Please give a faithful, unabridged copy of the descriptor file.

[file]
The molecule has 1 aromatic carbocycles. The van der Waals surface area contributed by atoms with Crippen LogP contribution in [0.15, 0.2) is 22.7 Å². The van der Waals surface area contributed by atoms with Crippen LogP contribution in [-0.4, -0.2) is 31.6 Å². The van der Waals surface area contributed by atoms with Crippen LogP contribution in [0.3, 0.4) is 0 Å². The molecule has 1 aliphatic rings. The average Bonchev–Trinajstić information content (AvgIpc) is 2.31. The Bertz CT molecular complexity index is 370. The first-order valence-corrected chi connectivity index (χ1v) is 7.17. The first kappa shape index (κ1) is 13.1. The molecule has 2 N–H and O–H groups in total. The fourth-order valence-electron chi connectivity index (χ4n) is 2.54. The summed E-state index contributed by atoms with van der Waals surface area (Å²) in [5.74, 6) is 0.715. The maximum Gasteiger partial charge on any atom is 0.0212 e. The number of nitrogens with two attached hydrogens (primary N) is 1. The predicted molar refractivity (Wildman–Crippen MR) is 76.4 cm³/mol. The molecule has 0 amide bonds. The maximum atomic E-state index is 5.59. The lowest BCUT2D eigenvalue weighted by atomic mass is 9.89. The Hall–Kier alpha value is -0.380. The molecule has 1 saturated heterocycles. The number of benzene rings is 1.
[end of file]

The molecule has 1 aromatic carbocycles. The van der Waals surface area contributed by atoms with Crippen LogP contribution in [0.15, 0.2) is 22.7 Å². The van der Waals surface area contributed by atoms with Crippen LogP contribution in [-0.4, -0.2) is 31.6 Å². The van der Waals surface area contributed by atoms with Crippen LogP contribution in [0.3, 0.4) is 0 Å². The molecule has 1 aliphatic rings. The average Bonchev–Trinajstić information content (AvgIpc) is 2.31. The Bertz CT molecular complexity index is 370. The first-order valence-corrected chi connectivity index (χ1v) is 7.17. The first kappa shape index (κ1) is 13.1. The molecule has 2 N–H and O–H groups in total. The fourth-order valence-electron chi connectivity index (χ4n) is 2.54. The summed E-state index contributed by atoms with van der Waals surface area (Å²) in [5.74, 6) is 0.715. The maximum Gasteiger partial charge on any atom is 0.0212 e. The number of nitrogens with two attached hydrogens (primary N) is 1. The predicted molar refractivity (Wildman–Crippen MR) is 76.4 cm³/mol. The molecule has 0 amide bonds. The maximum atomic E-state index is 5.59. The lowest BCUT2D eigenvalue weighted by atomic mass is 9.89. The Hall–Kier alpha value is -0.380. The molecule has 1 saturated heterocycles. The number of benzene rings is 1.